• The Trayvon Martin Verdict Proves Only White People Deserve to be Safe. When a racist country is that obsessed with self-defense, the safety of men with white privilege — even those who, like George Zimmerman, have a record of abuse — takes precedence over the welfare of everyone else. The six-woman jury (five white, one hispanic) that acquitted George Zimmerman of second-degree murder in the death of Trayvon Martin, a black teenager armed only with candy, never learned that Zimmerman had a long history of violence against women. Zimmerman allegedly molested his female cousin for ten years, starting when she was just ten years old. Zimmerman’s former fiancé sought a restraining order against him for domestic violence; she alleged (alongside other more violent claims) that Zimmerman was “trolling her neighborhood to check on her.” These two pieces of character evidence were deemed irrelevant, even though the latter suggests that he had a thing for “checking up” on people who didn’t want or need to be monitored and therefore seems particularly apropos.
On the trial
• Acquitted Development: John Oliver highlights blatant racial double standard in Florida’s self-defense laws
• Michael Steele: ‘Not guilty’ verdict is a moral injustice to Trayvon Martin. “Not guilty.” So Trayvon Martin’s family and the rest of the country are left with a legal versus moral conundrum. Even accepting that the law applied to the facts presented at this trial has led to this particular result, we are left feeling that somehow the morality of having a 17-year-old kid killed for doing nothing more than putting on a hoodie, purchasing some Skittles from the store and walking home has to be addressed. What gnaws at us is the overwhelming feeling that the law has failed us; but more importantly, that there is no moral closure. Trayvon Martin, for being 17 years old, black and a victim of a moral injustice: Guilty.
• New Trayvon lie: Media, LAPD falsely report “rowdy” protests. Los Angeles’ W Hotel confirms that claims of $15,000 in damages allegedly resulting from protests never happened. Despite reporting to the contrary from both Los Angeles’ NBC affiliate and the Los Angeles Police Department, Trayvon Martin protesters in Hollywood on Sunday night neither “stormed” nor caused “about $15,000 worth of damage” at a local hotel. For the most part, protests in the wake of the “not guilty” verdict for George Zimmerman in Florida, have been peaceful here in L.A., though, at times, it seems as if NBC’s local affiliate, NBC4 hoped they might not be. The BRAD BLOG has confirmed with a spokesman at the W Hotel in Hollywood that “no protestors ever entered” the facility, even as NBC4?s NewsChopper4 reporter Megan Reyes told both the studio and viewers watching their live web stream of protests on Sunday night that protesters were “getting very rowdy” and had “broken glass” at the hotel. She cited no source for her reporting, and NBC4 did not respond to The BRAD BLOG’s request last night via Twitter for detailed on Reyes’ sourcing.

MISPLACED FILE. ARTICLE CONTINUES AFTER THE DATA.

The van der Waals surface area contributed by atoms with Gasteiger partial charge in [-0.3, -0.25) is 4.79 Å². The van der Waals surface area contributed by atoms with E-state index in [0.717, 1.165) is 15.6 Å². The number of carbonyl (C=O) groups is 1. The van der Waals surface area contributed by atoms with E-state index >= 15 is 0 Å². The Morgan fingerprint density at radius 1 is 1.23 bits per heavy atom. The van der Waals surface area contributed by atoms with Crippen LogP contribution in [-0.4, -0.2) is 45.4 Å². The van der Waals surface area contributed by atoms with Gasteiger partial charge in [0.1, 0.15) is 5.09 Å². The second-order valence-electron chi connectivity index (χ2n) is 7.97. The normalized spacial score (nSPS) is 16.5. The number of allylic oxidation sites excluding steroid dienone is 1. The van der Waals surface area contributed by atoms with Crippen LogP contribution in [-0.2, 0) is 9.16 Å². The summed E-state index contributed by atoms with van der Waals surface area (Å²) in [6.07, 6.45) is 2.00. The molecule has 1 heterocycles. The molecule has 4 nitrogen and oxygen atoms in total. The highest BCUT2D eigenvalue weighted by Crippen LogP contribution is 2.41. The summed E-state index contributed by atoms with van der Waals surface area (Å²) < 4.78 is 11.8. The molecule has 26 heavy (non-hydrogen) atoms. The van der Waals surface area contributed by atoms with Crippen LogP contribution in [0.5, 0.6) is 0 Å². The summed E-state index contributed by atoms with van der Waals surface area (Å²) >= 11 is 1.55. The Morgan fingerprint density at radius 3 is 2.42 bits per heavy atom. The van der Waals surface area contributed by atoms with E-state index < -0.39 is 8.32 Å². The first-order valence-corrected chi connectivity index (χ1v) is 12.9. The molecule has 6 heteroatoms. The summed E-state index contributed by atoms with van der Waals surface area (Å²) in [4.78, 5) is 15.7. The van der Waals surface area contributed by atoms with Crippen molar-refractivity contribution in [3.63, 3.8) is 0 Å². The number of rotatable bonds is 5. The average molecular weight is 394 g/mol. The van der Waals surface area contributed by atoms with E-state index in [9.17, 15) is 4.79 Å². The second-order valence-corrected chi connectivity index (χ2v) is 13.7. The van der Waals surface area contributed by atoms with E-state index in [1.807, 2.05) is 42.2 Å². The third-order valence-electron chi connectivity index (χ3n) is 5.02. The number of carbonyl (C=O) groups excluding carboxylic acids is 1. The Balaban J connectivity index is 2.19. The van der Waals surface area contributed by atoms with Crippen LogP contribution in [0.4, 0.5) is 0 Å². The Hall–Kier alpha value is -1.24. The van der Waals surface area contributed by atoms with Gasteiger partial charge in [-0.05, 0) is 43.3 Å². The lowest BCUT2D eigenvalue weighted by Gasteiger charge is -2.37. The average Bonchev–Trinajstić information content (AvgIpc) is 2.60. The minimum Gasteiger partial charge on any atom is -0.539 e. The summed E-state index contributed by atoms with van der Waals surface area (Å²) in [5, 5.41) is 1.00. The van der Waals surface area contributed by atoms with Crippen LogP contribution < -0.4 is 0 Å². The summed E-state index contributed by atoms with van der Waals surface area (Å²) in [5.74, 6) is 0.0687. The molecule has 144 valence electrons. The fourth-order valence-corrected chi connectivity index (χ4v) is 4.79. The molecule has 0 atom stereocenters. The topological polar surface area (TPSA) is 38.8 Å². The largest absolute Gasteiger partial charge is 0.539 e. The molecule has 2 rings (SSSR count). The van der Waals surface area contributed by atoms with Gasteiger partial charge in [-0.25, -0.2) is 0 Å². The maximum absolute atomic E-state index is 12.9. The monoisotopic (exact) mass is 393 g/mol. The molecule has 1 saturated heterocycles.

• Tavis Smiley: I’m waiting to hear the NRA say if Trayvon Martin had a gun, he might still be alive. “African Americans are not seeing that same kind of empathy and appreciation of the humanity of Trayvon that they saw for the children of Sandy Hook,” Smiley continued. “I’m waiting to hear, I haven’t heard it yet, I’m waiting to hear the NRA say that if Trayvon Martin had a gun, he might still be alive today. The bottom line is that race still the most intractable issue in this country, and when an adult can profile, and stalk and kill a child in America our democracy is threatened.”
• In perhaps his starkest terms yet, Attorney General Eric Holder on Tuesday condemned the controversial stand your ground laws that initially prevented police from arresting George Zimmerman in the shooting death of Trayvon Martin. “We must stand our ground to ensure that our laws reduce violence and take a hard look at laws that contribute to more violence than they prevent,” Holder told an audience at the NAACP national convention in Orlando. “It’s time to question laws that senselessly expand the concept of self-defense,” he said. “These laws try to fix something that was never broken.” Holder went further suggesting that they can perhaps encourage “violent situations to escalate in public. Such laws undermine public safety.”